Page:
Trades happen in the NHL all the time, especially these days as teams are more inclined to make moves shortly before the trade deadline every season and either play for a Stanley Cup or build for the future. However, a lot of these trades tend to be for role players that are only on the team for the rest of the season.
Then, there are trades where superstars are sent and received, changing the entire landscape of the NHL. Over the years, a handful of trades have really shaken things up and set multiple franchises on a different course of history. Here are the five biggest trades in the history of the NHL.
5. Joe For Jarome
After the Flames moved from Atlanta to Calgary, the team improved almost instantly and were competitors by the second half of the 1980s. They also had a superstar come up through the ranks in the form of Joe Nieuwendyk, who in his first full season with Calgary scored 92 points in 75 games. In his second season, he was equally impressive and helped the Flames win the Stanley Cup in 1989.
Meanwhile, the Dallas Stars had just selected Jarome Iginla 11th overall in the 1995 NHL Draft and were in win-now mode with a solid roster. The Stars traded Iginla and Corey Millen in exchange for Nieuwendyk in the ultimate win-win trade. Nieuwendyk helped the Stars win the 1999 Stanley Cup while Iginla became the highest-scoring player in Flames history.
4. Senators Unload Karlsson
The Ottawa Senators were oh-so-close to reaching the Stanley Cup Finals in 2017 but lost to the Penguins. The next year, the team struggled and it seemed their window may be closing, so the team offloaded much of their top talent. Mark Stone went to Las Vegas, Matt Duchene went to Columbus, and Erik Karlsson went to San Jose.
The defenseman was fresh off of a Norris Trophy win and was considered an all-time great at the position. To obtain Karlsson, the Sharks gave away four players and four draft picks, including three first-rounders. It will be many years before a true winner of the trade is fully decided due to the sheer volume of draft picks that have been part of the trade tree since it happened in 2018.
The Colorado Avalanche had just been established in 1995 after moving from Quebec City, and the team wanted to win a Stanley Cup as quickly as possible. To do so, the team knew that it needed a goalie, and there was no better goalie than Patrick Roy. The timing couldn’t have been any better for Colorado as Montreal had just hired a coach who famously didn’t get along with Roy.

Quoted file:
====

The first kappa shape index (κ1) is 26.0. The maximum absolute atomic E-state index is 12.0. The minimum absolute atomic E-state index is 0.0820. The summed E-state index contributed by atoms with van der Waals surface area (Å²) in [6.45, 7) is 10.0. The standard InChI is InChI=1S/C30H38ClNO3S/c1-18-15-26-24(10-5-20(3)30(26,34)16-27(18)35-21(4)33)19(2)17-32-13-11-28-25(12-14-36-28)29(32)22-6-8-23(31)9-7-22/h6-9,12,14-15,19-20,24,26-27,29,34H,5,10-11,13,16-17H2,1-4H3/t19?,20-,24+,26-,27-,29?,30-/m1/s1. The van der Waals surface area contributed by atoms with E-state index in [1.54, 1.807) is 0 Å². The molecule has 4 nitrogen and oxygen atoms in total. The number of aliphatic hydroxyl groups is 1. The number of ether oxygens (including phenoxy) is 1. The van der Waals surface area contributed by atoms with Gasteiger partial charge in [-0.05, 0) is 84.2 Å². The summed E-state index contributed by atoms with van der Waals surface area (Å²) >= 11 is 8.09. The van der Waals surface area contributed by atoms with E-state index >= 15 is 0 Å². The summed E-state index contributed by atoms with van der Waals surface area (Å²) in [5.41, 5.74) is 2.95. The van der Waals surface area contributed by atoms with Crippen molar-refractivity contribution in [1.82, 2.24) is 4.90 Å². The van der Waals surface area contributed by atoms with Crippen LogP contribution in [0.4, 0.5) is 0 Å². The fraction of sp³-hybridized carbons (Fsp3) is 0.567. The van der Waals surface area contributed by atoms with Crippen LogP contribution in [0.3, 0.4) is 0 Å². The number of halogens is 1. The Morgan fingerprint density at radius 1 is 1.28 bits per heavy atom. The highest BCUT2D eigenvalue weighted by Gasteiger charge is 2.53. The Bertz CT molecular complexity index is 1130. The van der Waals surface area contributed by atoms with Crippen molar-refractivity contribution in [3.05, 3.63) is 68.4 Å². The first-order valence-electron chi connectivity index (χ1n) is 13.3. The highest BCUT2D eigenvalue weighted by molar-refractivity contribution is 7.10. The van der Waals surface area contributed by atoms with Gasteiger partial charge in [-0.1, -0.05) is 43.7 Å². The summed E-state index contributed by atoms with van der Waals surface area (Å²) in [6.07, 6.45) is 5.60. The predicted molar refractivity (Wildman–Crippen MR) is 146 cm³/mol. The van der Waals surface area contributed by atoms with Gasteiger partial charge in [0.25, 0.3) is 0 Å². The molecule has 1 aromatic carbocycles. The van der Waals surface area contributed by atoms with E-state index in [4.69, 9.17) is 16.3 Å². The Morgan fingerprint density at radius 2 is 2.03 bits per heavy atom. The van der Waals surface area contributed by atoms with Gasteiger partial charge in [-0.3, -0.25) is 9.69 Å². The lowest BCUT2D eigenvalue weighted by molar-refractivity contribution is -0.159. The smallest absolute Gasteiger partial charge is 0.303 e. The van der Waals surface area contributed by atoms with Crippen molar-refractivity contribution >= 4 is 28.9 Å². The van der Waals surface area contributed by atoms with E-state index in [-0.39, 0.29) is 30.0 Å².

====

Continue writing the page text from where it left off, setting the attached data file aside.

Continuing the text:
Roy wanted out of Montreal, and he was shipped alongside Mike Keane to the Avalanche in exchange for Andrei Kovalenko, Martin Rucinsky, and Jocelyn Thibault. Roy got the lost laugh on coach Mario Tremblay as he won the Stanley Cup in his first season while Tremblay lasted just two years as a head coach.
2. Lindros Comes to Philly
Needless to say, there’s a real doozy at the top spot for this to not be the biggest trade of all time. This is also another trade that involves Jocelyn Thibault and the Quebec Nordiques. In 1992, Eric Lindros was considered the best draft prospect since Wayne Gretzky and was selected first overall by the Nordiques during the draft.
Every team wanted him, but not many had the trade capital to get him. The Nordiques did, and gave away Steve Duchesne, Peter Forsberg, Ron Hextall, Kerry Huffman, Mark Ricci, $15 million in cash, and two first-round picks that would become Nolan Baumgartner and Jocelyn Thibault. Multiple Hall of Famers were involved in one trade, which is incredibly rare.
1. The King’s Ransom
Of course, when talking about NHL trades, you have to bring up the one that’s had multiple documentaries made on the subject. After coming up with the Edmonton Oilers when they entered the NHL, Gretzky was sent to the second-largest market in the nation, Los Angeles.
The Kings also got Mike Krushelnyski and Marty McSorely while giving away Jimmy Carson, Martin Gelinas, a trio of first-round picks, and enough cash to keep the small-market Oilers running. So who won the trade? Many say that it was Mark Messier, who got a chance to become the star in Edmonton.